No. Congress believed that a proper implementation of the Act itself would be in the “best interest of an Indian child.” See H.R. Rep. No. 95-1386, at 19 (1978). Section 1911(b) reflects a federal determination that transfer of jurisdiction is in the child’s best interests. In re J.L.G., 687 P.2d 477 (Colo. Ct. App. 1984) (“Congress passed [ICWA] with the express purpose of protecting the best interests of Indian children . . . .”); In re Pima County Juvenile Action No. S-903, 635 P.2d 187, 189 (Ariz. Ct. App. 1981) (“The Act is based on the fundamental assumption that it is in the Indian child’s best interests that its relationship to the tribe be protected.”); In re S.B.R., 719 P.2d 154, 156 (Wash. Ct. App. 1986) (same); In re Q.G.M., 808 P.2d 684, 685 n.2 (Okla. 1991) (same); In re Armell,550 N.E.2d 1060, 1065-66 (Ill. App. 1990) (same).
To argue that transfer is contrary to the “best interest” of an Indian child ignores the statutory presumptions that a tribal court will act in the best interest of the Indian child, that the tribal court should decide the placement and future of the Indian child involved, and that the Indian child and tribe should continue to retain their ties. Armell, 550 N.E.2d 1060 (holding state’s best interest of the child considerations cannot establish “good cause”); Pima County S-903, 635 P.2d 187; In re J.L.P., 870 P.2d 1252 (Colo. Ct. App. 1994) (holding adoption of best interests standard would defeat purpose underlying ICWA); In re Ashley R., 863 P.2d 451 (N.M. Ct. App. 1993) (holding state’s best interest standard inapplicable when considering transfer of jurisdiction); Yavapai-Apache Tribe v. Mejia, 906 S.W.2d 152, 169 n.11 (Tex Ct. App. 1995); In re A.B., 2003 ND 98, ¶¶ 26-30, 663 N.W.2d 625, 634 (holding best interest of child not a consideration for threshold decision of proper forum). Cf. Miss. Band of Choctaw Indians v. Holyfield, 490 U.S. 30, 53 (1989).
Nevertheless, some courts feel they can take into account whether, in their judgment, a transfer will be in the best interest of the child. See In re Maricopa County Juvenile Action No. JS-8287, 828 P.2d 1245 (Ariz. Ct. App. 1991); In re C.W., 479 N.W.2d 105 (Neb. 1992); Chester County Dep’t of Soc. Servs. v. Coleman (Coleman II), 399 S.E.2d 773 (S.C. 1990); In re T.S., 801 P.2d 77 (Mont. 1990); In re J.J., 454 N.W.2d 317 (S.D. 1990); In re N.L., 754 P.2d 863, 869 (Okla. 1988); In re Robert T., 246 Cal. Rptr. 2d 168, 174-75 (Ct. App. 1988).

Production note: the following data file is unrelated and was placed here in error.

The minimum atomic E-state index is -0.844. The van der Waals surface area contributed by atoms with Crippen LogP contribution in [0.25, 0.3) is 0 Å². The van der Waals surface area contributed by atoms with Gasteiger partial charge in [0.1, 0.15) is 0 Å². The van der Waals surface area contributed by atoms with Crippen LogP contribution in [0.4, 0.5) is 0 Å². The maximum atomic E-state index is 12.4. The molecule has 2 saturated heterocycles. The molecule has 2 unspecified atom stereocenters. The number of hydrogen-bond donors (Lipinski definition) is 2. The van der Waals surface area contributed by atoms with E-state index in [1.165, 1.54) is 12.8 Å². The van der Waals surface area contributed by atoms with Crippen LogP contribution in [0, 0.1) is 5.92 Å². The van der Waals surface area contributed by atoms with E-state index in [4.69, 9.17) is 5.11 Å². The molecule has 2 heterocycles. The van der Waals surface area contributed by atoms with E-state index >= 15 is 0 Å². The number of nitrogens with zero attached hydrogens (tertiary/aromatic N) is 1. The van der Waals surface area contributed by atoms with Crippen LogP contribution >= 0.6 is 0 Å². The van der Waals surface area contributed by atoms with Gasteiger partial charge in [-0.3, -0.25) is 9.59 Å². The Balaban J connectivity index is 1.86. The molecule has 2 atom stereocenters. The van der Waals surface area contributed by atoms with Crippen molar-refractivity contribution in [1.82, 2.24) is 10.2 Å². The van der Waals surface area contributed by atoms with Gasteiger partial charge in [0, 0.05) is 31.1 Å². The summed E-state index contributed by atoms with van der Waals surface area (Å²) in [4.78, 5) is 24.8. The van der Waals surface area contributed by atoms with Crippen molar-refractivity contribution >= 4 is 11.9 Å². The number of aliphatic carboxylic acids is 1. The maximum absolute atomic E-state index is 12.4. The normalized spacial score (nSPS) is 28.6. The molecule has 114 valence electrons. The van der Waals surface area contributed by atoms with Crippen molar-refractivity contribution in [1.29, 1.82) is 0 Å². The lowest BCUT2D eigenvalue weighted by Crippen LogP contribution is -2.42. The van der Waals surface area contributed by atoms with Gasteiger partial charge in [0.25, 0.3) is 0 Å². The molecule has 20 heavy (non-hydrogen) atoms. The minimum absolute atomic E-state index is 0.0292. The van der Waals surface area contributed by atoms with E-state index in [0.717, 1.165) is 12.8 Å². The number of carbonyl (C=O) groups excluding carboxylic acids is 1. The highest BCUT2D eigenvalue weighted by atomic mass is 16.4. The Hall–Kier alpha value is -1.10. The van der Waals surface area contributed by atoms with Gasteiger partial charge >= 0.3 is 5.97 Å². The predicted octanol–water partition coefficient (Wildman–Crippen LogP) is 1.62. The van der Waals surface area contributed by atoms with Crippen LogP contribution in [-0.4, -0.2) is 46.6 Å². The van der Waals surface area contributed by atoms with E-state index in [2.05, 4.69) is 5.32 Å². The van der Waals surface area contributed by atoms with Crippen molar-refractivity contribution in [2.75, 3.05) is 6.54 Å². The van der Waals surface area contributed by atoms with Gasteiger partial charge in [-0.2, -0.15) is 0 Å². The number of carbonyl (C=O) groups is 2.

No. The BIA Guidelines provide that “[s]ocio-economic conditions and the perceived adequacy of tribal or [BIA] social services or judicial system may not be considered in a determination that good cause exist.” Indian Child Custody Proceedings, 44 Fed. Reg. 67,584, 67,591 (Nov. 26, 1979) (guidelines for state courts). The courts agree. In re Armell, 550 N.E.2d 1060 (Ill. App. Ct. 1990); In re J.J., 454 N.W.2d 317, 329 (S.D. 1990).
Normally a state case is dismissed upon transfer to the tribal court, although the tribal court exercise of jurisdiction is not dependent upon formal dismissal.
The case remains in state court. In re T.A.G., 1999 MT 142N, 294 Mont. 556, 996 P.2d 885 (unpublished table decision) available at No. 97-524, 1999 WL 506107 (Mont. June 15, 1999). See also, FAQs 8.4, 8.5, 8.16, Role of Tribal Courts.
Some confusion has been caused by § 1918(a) which allows tribes in Public Law 280 states to “reassume jurisdiction over Indian child custody proceedings.” The Alaska Supreme Court originally held that the only way to make sense of § 1918 was to conclude that Public Law 280 states have exclusive jurisdiction over child custody proceedings. Native Village of Nenana v. State, 722 P.2d 219 (Alaska 1986). That decision was overruled in In re C.R.H., 29 P.3d 849, 852 (Alaska 2001), which held that native tribes have jurisdiction to accept transfers under § 1911(b) without having to first petition the Secretary for reassumption under § 1918(a). This is consistent with the “longstanding position of the Office of the Solicitor that a tribe in a Public Law 280 state does not have to submit a petition under § 1918 of the ICWA to reassume transfer jurisdiction under § 1911(b).” Memorandum from Robert McCarthy, Field Solicitor, United States Department of the Interior, to Pacific Regional Director, Bureau of Indian Affairs (July 28, 2005) (on file with the Native American Rights Fund) (available on the web site version). Accord, In re M.A., 40 Cal. Rptr. 3d 439, 441-43 (Ct. App. 2006), which held that for a child not domiciled on the reservation, a tribe need do nothing under § 1918 to have jurisdiction over a transfer; reassumption of jurisdiction under § 1918 refers to reassumption of exclusive jurisdiction. Id. at 443. The court specifically held that Public Law 280 only granted the state concurrent jurisdiction, it did not extinguish the tribe’s preexisting jurisdiction. Id.